Food Analytical Methods

, Volume 12, Issue 4, pp 1017–1027 | Cite as

Impedimetric Approach for Estimating the Presence of Metanil Yellow in Turmeric Powder from Tunable Capacitance Measurement

  • Chirantan Das
  • Subhadip Chakraborty
  • Nirmal Kumar Bera
  • Krishnendu Acharya
  • Dipankar Chattopadhyay
  • Anupam Karmakar
  • Sanatan ChattopadhyayEmail author


This article investigates the possibility of using electrical impedance spectroscopy (EIS) technique for detection and quantification of metanil yellow (MY) in turmeric powder. The observation is supported by ultraviolet–visible (UV–Vis) absorption spectroscopy and Fourier transform mid infrared (FT-MIR) spectroscopy. Variation of electrical parameters like capacitance, impedance, conductance, and current–voltage (I–V) characteristics for pure as well as adulterated turmeric are analyzed. System capacitance, conductance, and current are observed to increase, whereas the impedance values have been found to decrease with increase in MY content. Also, UV–Vis and FT-MIR spectroscopic measurements suggest the increase of absorbance with gradual increment of MY in the solution. Electrical and optical results have been physically corroborated with respect to the system internal energy. This study sought to provide a deterministic approach towards developing an EIS-based adulterant sensor for simple, rapid, economical, and precise quantification of controlled percentage weights of MY in pure turmeric powder.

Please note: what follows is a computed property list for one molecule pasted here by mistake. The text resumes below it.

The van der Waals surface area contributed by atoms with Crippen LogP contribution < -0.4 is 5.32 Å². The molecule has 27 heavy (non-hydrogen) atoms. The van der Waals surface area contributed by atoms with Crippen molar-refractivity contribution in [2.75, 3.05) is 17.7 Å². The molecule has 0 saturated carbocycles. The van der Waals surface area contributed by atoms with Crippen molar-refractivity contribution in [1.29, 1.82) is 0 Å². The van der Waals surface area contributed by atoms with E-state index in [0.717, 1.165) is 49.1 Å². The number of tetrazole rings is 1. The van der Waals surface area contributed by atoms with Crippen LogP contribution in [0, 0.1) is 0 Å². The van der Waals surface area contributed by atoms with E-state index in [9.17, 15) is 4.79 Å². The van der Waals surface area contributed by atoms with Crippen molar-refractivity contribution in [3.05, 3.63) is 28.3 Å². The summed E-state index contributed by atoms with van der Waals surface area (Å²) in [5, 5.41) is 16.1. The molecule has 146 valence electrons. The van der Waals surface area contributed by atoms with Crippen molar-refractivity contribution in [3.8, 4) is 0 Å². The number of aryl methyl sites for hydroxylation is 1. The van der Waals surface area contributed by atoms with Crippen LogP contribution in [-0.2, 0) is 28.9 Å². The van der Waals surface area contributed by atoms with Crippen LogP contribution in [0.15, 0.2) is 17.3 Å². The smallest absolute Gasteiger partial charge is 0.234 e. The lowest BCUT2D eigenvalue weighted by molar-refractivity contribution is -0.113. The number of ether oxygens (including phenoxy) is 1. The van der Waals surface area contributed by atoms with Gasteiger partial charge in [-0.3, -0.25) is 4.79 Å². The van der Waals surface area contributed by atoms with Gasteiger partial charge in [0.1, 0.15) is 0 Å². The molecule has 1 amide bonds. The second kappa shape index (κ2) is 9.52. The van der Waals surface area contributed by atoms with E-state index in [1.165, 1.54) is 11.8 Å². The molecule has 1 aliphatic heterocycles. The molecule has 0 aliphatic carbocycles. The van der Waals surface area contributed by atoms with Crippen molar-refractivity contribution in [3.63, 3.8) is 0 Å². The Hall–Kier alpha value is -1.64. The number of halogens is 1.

Turmeric adulteration detection Metanil yellow Effective dipole moment Electrical impedance spectroscopy UV–Vis spectroscopy 



The authors would like to thank Mr. Amartya Bhattacharya for his help regarding the UV–Vis spectroscopy measurements.

Funding Information

Mr. C. Das likes to acknowledge the Sensor and System Development Group (UGC/338/JRF UPE-II) sponsored by UGC-UPE-II for providing the funding to pursue his research. Mr. S. Chakraborty likes to acknowledge the Department of Science and Technology (DST), Government of India for providing the INSPIRE Fellowship (IF150216) to support his research work. Lastly, the authors like to acknowledge the funding support from DST PURSE (I/005/7502), Government of India for developing the Electrical Characterization Laboratory.

Compliance with Ethical Standards

Conflict of Interest

Chirantan Das declares that he has no conflict of interest. Subhadip Chakraborty declares that he has no conflict of interest. Nirmal Kumar Bera declares that he has no conflict of interest. Krishnendu Acharya declares that he has no conflict of interest. Dipankar Chattopadhyay declares that he has no conflict of interest. Anupam Karmakar declares that he has no conflict of interest. Sanatan Chattopadhyay declares that he has no conflict of interest.

Ethical Approval

This article does not contain any studies with human participants or animals performed by any of the authors.

Informed Consent

Not applicable.


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Copyright information

© Springer Science+Business Media, LLC, part of Springer Nature 2019

Authors and Affiliations

  • Chirantan Das
    • 1
  • Subhadip Chakraborty
    • 1
  • Nirmal Kumar Bera
    • 2
  • Krishnendu Acharya
    • 3
  • Dipankar Chattopadhyay
    • 2
  • Anupam Karmakar
    • 1
  • Sanatan Chattopadhyay
    • 1
    Email author
  1. 1.Department of Electronic ScienceUniversity of CalcuttaKolkataIndia
  2. 2.Department of Polymer Science and TechnologyUniversity of CalcuttaKolkataIndia
  3. 3.Molecular and Applied Mycology and Plant Pathology Laboratory, Department of BotanyUniversity of CalcuttaKolkataIndia

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